Jump to content
Using an Ad Blocker? Consider adding HadIt.com as an exception. Hadit.com is funded through advertising, ad free memberships, contributions and out of pocket. ×
  • 0

Legit Organizations To Help with Filing Claim from 90% to 100%


Top G

Question

** Edited:  Included my VA decision letter from 2009 with medical descriptions and percentages awarded.

I'm a Service-Connected Disability Rating of 90% with just over 20-years of active duty in the USMC.  I've been retired since 2009 with my 90% rating ever since.  Since then, some of my documented rating disabilities have worsened.  The ringing in my left ear has worsened to the point the ringing is always there and loud enough to where it makes it difficult to concentrate.  My grenade concussion that caused me to lose eyesight for a short period of time back in the 90s....I believe has caused for me to have a torn retina a few years ago as the concussion may have weakened my retina.  Recently had 2 stents implanted, diabetes, shoulder pain has worsened making it harder to sleep on my sides....and on and on.  Over 20-years of active duty in Combat Arms and in combat sure does wear a body down...

So, I'm now looking to seek a higher compensation to 100% P&T.

I have previously reached out to the DAV and another organization...can't recall the name...but no forward momentum on either for assistance.  Now, I'm considering other organizations that will charge me money to help...like 360 Veteran.  Don't know of others, but I'm to a point to where I feel I should be rated at a higher rating than where I have been since 2009.

Interested in hearing from those of you who have gone to other agencies/organizations for assistance in filing VA disability claims to raise your previous rating.

Thank you all.

Pages from 2009 - VA Decision Letter_Redacted_Page_2.png

Pages from 2009 - VA Decision Letter_Redacted_Page_1.png

Edited by Top G
Updated with VA decision letter from 2009.
Link to comment
Share on other sites

Recommended Posts

  • 0

Top G   If you can’t do it on your own. I would go to different Law firms and talk to them about your disability’s. Who did your, a original claims and what did they say. 90% could be (85) or (94) VA Maths or in between. One thing is that, you are the person that has the most skin in the game so do your research. Get someone that has access to (VBMS) so they can see your claim in real time. Simper Fi Brother

  • Like 2
Link to comment
Share on other sites

  • 0

Begin this by researching 38 CFR to find what the rating tables say about your conditions. Also check your actual rating list on va.gov and run those numbers through a VA disability calculator. It is good to know how far you actually need to go to get to 100%. If you are rated 85% they round up, or if you are 94% then it is rounded down. Should be easier to hit 100% if they rounded down. Reality is that you need to hit 95% to round up because in this system the only way you can actually get 100% is if you have 1 condition rated at 100%. The fractional system for multiple conditions will never hit 100%.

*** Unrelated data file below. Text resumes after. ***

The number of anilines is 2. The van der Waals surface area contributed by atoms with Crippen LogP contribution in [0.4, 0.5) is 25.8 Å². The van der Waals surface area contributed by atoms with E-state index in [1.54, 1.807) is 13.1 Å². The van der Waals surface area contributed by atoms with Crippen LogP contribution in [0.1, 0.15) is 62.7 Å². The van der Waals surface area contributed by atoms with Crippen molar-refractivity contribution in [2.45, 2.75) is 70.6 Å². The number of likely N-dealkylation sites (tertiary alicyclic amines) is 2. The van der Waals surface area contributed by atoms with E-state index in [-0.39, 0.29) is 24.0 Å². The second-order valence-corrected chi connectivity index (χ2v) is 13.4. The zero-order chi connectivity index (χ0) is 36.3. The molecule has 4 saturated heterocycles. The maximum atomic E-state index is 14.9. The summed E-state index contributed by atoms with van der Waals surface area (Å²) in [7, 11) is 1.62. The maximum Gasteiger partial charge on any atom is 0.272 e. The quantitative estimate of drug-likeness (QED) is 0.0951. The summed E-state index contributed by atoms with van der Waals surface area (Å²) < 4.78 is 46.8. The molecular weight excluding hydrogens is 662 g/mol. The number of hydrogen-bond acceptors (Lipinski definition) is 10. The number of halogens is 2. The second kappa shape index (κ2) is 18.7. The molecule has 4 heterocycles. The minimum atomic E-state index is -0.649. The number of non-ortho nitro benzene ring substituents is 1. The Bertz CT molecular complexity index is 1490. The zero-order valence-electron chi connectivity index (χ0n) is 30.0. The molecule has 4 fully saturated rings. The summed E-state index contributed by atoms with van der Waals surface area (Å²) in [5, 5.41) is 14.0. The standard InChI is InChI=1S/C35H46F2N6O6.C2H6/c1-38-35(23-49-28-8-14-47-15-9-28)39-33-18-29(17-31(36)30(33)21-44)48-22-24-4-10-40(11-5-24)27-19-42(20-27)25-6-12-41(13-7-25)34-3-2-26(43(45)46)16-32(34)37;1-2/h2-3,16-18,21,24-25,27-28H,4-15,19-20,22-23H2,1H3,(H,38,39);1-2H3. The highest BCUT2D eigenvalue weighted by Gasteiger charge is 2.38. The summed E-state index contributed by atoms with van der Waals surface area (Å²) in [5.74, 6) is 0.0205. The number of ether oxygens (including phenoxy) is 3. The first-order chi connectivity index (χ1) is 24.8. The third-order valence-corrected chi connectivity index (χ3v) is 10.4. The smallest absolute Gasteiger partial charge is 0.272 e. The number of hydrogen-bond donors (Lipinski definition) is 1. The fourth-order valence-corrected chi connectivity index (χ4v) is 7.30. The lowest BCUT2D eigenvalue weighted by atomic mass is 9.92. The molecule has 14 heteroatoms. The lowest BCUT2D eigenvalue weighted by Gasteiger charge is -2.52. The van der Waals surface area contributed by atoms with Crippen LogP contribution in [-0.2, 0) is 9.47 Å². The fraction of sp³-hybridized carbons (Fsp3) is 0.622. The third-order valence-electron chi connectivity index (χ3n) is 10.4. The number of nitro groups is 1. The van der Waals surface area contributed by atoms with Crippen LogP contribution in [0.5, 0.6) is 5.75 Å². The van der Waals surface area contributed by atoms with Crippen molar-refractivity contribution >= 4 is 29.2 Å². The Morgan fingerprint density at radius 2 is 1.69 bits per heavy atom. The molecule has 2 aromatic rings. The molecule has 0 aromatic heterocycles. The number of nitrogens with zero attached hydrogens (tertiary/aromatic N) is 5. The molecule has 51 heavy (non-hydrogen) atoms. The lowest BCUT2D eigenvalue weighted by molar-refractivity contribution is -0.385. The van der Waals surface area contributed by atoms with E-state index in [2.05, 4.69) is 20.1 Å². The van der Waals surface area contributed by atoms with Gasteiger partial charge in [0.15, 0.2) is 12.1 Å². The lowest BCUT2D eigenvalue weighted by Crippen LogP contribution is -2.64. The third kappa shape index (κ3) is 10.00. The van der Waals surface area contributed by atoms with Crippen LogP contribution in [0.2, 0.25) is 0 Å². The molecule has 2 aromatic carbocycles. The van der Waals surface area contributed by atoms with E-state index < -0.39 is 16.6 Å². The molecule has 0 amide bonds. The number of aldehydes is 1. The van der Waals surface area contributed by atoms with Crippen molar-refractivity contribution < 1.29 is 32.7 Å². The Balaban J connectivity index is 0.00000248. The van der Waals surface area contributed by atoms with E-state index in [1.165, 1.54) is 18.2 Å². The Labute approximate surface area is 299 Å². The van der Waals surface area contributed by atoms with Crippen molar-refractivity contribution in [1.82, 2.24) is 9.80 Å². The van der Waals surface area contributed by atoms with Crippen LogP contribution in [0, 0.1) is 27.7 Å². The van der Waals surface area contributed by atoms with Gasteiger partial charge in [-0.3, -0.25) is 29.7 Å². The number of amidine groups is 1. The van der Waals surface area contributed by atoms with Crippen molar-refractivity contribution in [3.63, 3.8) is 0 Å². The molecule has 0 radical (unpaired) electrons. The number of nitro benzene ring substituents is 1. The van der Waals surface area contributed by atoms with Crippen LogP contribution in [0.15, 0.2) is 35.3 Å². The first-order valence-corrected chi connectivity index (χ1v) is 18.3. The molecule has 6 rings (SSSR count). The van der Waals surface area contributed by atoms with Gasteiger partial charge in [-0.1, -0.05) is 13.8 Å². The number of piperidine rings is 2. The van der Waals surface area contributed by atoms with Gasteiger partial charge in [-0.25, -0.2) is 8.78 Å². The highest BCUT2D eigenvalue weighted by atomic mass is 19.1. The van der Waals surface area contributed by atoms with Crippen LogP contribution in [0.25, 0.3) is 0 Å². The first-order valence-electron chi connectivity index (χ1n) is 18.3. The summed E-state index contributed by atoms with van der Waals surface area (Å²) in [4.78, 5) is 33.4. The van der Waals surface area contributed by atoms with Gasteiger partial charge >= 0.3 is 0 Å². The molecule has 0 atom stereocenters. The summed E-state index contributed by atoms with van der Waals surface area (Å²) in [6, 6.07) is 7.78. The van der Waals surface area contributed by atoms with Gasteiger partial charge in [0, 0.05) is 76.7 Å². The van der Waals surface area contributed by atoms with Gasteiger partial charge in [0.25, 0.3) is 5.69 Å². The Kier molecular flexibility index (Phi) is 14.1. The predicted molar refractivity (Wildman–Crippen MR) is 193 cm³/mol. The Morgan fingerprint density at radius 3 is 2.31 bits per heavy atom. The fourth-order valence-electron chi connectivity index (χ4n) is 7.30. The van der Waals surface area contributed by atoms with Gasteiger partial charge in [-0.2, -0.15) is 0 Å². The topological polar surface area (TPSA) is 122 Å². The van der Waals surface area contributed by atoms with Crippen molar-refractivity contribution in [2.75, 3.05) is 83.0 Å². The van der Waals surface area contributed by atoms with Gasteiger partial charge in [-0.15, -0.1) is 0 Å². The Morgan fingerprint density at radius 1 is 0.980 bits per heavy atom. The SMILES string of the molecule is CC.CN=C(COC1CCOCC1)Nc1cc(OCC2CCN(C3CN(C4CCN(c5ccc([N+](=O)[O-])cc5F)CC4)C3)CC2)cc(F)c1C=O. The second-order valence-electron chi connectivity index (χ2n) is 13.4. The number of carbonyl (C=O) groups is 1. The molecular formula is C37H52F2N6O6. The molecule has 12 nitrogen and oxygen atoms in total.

When you ID the ratable info, compare the ratings with what your current conditions are. If you got worse, then you know what needs to be documented to get that increase. Check your current medical records to see if this is documented or if you need to get it documented through your primary care provider. X-rays, MRI's and hearing tests, and anything else you need can be requested by your PCP if you give them reason to evaluate the severity of the condition. Example would be to go to your PCP and complain about the hearing problem, you should be referred to the ENT (ear, nose, throat) specialist or similar. They will do the workup. Tell them what your hearing was like before and how it is worse today, and they should document your current condition. Look at that and see if it takes you over the hump for a higher rating. 

Do the same/similar with other conditions you have. After you do this, then gather your documentation and write a lay statement to support the request. Lay statements are not medical opinion, but instead eye witness to how your condition affects your behavior and abilities. Get additional lay statements that confirm what your daily behavior is like/has change over xx years/months/weeks from family, workmates, and friends. Lay statements can sway the decision if it is close to equipoise then they will push it in your favor.

Gather all of this together, reference everything by date/time or page/paragraph in your lay statement that supports your claim so that the rating official can find it easily. Then submit your claim for increase.

Edited by pwrslm
  • Like 3
Link to comment
Share on other sites

  • 0
47 minutes ago, pwrslm said:

Begin this by researching 38 CFR to find what the rating tables say about your conditions. Also check your actual rating list on va.gov and run those numbers through a VA disability calculator. It is good to know how far you actually need to go to get to 100%. If you are rated 85% they round up, or if you are 94% then it is rounded down. Should be easier to hit 100% if they rounded down. Reality is that you need to hit 95% to round up because in this system the only way you can actually get 100% is if you have 1 condition rated at 100%. The fractional system for multiple conditions will never hit 100%.